Opera Scotland

Kátya Kabanová 2019Scottish Opera

Read more about the opera Kátya Kabanová

Scottish Opera's 2018/19 season starts off with the company's first full-scale staging of one of the most popular works of the verismo school in Leoncavallo's Pagliacci. This will be seen in Paisley in July - an impressively large-scale production with many local performers, all in a temporarily-erected tent. The new stagings include a world premiere, Anthropocene, an eagerly awaited further collaboration between Stuart MacRae and Louise Welsh. There is also a new Kátya Kabanová. Returning to the composition period of Pagliacci, the continuing Sunday afternoon concert series includes Scottish premieres for Puccini's second opera, Edgar, and Mascagni's fifth, Silvano. There are also major revivals, and long tours, for Matthew Richardson's staging of Rigoletto from 2011 and Sir Thomas Allen's of The Magic Flute (2012).

Kátya Kabanová was the first of  Janáček's operas to be seen in Britain, when a young Charles Mackerras conducted it at Sadler's Wells in 1951. It was also the first to be heard in Scotland, at the 1964 Edinburgh Festival. This is usually considered to be the most popular of his operas, and in many ways the most conventional. Its subject is derived from a theatrical work of recognized importance. Ostrovsky's tragedy of 1859, variously translated as The Storm or Thunder, has occasionally been produced in its own right, including at the National Theatre in London.  Janáček's other operas are all derived from far more unusual themes. It is difficult to imagine another composer tackling one of those subjects, where Kátya could perhaps have been set by someone else. But no other composer could have produced a work of such immediacy or emotional impact.

Given this importance, it seems surprising that Scottish Opera has performed it so little. Forty years ago, in 1979, Richard Armstrong conducted David Pountney's atmospheric staging, in which the title role was performed by Dame Josephine Barstow, an expert in the most dramatic areas of twentieth century repertoire. Kerstin Meyer sang a frightening Kabanicha. Armstrong again conducted the second production, in 1993, when Kátya was sensitively performed by Helen Field. The revival of that staging in 1999 was dominated by the incandescent soprano Susan Chilcott in an unforgettable interpretation. Since then, the only production by the company was a small-scale, piano-accompanied tour of the Highlands and Islands in 2009 - in itself an adventurous project.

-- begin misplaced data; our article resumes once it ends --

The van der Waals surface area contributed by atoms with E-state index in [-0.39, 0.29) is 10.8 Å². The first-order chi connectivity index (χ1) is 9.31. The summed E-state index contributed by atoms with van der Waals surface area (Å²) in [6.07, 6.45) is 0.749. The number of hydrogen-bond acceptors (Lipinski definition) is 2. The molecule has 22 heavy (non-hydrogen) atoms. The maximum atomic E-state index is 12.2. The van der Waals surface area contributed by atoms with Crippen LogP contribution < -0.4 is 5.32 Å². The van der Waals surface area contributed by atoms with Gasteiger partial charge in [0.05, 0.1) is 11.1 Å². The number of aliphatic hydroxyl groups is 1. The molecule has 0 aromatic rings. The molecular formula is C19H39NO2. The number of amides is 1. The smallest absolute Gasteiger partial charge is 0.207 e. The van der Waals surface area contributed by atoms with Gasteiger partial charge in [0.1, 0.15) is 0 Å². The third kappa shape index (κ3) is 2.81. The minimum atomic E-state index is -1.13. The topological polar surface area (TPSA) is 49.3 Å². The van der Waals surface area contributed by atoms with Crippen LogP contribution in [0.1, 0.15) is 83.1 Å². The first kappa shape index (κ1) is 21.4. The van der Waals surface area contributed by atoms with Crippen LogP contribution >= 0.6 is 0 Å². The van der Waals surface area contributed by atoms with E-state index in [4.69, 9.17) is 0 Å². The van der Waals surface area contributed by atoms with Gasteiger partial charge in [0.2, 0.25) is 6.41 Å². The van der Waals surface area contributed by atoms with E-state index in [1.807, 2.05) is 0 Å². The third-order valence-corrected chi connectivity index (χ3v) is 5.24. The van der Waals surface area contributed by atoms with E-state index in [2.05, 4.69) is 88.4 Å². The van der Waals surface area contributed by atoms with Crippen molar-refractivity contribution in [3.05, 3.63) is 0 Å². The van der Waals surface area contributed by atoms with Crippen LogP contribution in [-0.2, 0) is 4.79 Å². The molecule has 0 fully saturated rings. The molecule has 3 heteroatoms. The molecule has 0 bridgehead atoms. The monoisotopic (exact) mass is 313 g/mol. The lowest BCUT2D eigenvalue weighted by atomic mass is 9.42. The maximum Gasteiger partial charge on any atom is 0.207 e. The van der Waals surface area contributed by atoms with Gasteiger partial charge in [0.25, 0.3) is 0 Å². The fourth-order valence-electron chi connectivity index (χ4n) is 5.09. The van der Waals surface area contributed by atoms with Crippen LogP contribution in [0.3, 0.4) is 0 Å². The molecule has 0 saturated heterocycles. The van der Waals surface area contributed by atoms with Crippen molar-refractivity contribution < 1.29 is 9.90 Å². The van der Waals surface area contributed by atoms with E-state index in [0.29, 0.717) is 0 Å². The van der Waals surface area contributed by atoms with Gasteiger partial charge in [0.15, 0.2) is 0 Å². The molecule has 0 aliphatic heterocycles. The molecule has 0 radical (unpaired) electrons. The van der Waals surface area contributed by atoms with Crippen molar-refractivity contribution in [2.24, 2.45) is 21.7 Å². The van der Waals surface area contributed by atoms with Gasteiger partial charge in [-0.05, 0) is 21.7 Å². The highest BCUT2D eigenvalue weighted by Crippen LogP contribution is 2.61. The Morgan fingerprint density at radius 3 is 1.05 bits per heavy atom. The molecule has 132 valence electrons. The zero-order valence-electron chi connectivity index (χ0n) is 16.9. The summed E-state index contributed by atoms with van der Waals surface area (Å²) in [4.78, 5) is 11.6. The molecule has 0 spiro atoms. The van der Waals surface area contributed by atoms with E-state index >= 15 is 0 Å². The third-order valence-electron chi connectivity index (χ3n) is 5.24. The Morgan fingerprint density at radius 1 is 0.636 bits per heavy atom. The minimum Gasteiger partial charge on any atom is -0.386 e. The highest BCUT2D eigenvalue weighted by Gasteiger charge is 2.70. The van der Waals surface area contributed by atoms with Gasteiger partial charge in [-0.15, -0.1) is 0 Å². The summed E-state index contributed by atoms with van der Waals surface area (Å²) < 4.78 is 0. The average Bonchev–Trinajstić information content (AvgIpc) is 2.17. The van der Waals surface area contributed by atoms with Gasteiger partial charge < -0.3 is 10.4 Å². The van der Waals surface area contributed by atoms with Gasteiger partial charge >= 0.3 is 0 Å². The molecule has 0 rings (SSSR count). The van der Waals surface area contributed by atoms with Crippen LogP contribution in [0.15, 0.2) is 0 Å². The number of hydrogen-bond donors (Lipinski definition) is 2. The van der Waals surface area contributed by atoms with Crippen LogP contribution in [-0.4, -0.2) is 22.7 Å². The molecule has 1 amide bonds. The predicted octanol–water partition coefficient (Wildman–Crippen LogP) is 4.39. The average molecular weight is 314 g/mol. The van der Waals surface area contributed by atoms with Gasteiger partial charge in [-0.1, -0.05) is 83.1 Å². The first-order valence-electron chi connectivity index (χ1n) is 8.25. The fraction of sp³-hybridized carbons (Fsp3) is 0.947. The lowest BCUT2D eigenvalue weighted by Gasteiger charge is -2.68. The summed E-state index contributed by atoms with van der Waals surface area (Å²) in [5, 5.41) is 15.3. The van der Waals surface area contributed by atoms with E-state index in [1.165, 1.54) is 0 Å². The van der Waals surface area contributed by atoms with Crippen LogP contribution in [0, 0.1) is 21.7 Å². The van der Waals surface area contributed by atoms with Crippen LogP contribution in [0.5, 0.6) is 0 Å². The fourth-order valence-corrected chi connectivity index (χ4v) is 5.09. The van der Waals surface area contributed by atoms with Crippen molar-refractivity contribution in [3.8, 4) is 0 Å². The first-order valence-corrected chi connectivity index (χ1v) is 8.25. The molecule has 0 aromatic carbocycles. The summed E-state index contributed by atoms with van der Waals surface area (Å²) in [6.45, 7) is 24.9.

This third full-scale staging is led by Laura Wilde, recently an excellent Gretel with Opera North, in her company debut. The vicious mother-in-law, Kabanicha, is a gift of a role for a superb dramatic mezzo such as Patricia Bardon. The two tenors, one American and one Australian, are both new to the company. By contrast, Scottish bass Brian Bannatyne-Scott, who spent several seasons in Scotland at the beginning of his career, now returns after a gap of thirty-four years. The director Stephen Lawless, with years of successful work behind him on the continent and across the Atlantic, has only been away for some twenty-eight years.

Performance Cast

Váňa Kudrjaš a school teacher

Trystan Llyr Griffiths

Savel Prokofievich Dikoj a merchant

Brian Bannatyne-Scott

Boris Grigorievich Dikoj's nephew

Ric Furman

Marfa Ignatyevna Kabanová a merchant's widow, called Kabanicha

Patricia Bardon

Tikhon Ivanovich Kabanov Kabanicha's son

Samuel Sakker

Káterina Kabanová known as Katya, Tikhon's wife

Laura Wilde

Varvara foster-child in the Kabanov household

Hanna Hipp

Kuligin a friend of Vána

Alexey Gusev

Performance DatesKátya Kabanová 2019

Map List

Theatre Royal, Glasgow | Glasgow

12 Mar, 19.15 14 Mar, 19.15 16 Mar, 19.15

Visit the booking site >

Festival Theatre, Edinburgh | Edinburgh

21 Mar, 19.15 23 Mar, 19.15

Visit the booking site >

© Copyright Opera Scotland 2019

Site by SiteBuddha